Originally I had given one of the chapters in Not Like Me this title, but my editor encouraged me to broaden the topic and discuss serving, loving, and reaching out to all people no matter how the live their life morally – not just those who are living a homosexual lifestyle. The chapter is now called “Lots of Sex in the City: Engaging Others in a Post-Sexual Revolution World.”
If you haven’t heard already, the California Supreme Court ruled that the same sex marriage ban voted on and approved by California voters in 2000 was unconstitutional. Same sex marriage will be legal in California within the next few weeks. The 4-3 decision will lead to more court battles and more arguments.
With friends on both sides of this issue, and with my own personal convictions, I thought I would offer a few thoughts to consider as the dialogue heats up:
It is possible and in fact imperative to love people – even those with whom we disagree.
We can involve and include people in our lives and in our churches – even those with whom we may disagree. (Anyone can be a part of our community at Mosaic – no matter who they are or what they believe. To become a part of our volunteer staff requires going through a mentoring process).
Christians should not expect non-Christians to act as if they have the same standards, especially since even Christians have a hard time living up to them. The Spirit of God can truly change people when people want to be transformed.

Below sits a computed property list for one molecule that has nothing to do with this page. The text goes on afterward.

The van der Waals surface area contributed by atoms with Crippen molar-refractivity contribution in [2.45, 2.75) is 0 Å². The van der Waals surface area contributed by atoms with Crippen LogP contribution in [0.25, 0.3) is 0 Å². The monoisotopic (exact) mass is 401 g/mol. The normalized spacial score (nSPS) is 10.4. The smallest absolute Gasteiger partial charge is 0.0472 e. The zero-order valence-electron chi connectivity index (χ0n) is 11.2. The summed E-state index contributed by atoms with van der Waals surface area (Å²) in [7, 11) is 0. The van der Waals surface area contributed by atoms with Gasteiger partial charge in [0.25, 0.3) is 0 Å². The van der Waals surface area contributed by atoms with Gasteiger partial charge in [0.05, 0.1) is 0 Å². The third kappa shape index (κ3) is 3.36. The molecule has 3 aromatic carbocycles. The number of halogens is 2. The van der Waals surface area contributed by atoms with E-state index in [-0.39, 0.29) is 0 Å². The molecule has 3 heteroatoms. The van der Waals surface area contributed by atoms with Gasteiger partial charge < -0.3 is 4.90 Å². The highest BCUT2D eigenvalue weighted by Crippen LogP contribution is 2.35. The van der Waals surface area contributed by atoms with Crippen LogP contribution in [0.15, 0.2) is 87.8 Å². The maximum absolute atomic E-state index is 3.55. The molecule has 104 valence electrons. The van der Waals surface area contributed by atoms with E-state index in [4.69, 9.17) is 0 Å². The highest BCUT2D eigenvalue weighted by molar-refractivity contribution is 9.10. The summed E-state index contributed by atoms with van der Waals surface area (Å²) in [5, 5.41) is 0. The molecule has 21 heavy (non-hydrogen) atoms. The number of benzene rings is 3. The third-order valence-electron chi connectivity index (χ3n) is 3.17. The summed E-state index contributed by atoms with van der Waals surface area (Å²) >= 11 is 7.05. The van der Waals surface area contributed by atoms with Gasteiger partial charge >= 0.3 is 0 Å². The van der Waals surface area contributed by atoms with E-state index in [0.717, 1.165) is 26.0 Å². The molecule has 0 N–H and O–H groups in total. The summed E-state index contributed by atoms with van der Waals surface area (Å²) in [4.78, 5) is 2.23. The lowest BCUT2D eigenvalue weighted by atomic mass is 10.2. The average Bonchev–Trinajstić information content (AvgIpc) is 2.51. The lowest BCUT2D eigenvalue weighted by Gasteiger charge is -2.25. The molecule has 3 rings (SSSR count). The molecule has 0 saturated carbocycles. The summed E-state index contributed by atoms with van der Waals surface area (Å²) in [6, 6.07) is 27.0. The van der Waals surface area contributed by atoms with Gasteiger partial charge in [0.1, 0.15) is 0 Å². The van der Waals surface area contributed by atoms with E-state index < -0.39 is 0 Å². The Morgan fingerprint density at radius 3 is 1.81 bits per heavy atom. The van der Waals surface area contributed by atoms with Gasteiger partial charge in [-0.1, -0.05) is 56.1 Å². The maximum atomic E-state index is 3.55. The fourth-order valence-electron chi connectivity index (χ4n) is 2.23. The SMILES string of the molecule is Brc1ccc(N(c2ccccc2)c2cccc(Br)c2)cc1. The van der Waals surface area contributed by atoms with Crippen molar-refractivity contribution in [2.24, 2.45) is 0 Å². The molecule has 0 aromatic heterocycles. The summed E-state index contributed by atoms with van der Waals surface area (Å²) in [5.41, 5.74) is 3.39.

Those opposed to same sex marriage should share reasons for a ban based on a broad rationale rather than simply spiritual reasons.
We cannot influence others we have pushed away. This includes those who are struggling to figure out what to do with their sexual desires while growing up.
Christians are known for who we hate rather than how we love. This moves us out of the conversation and polarizes those involved so quickly no progress can be made.Most of us already feel like God will judge us. Too often, we don’t realize that God offers to love and forgive us.
Another thought on politics and faith: “Changing Laws or Changing People?”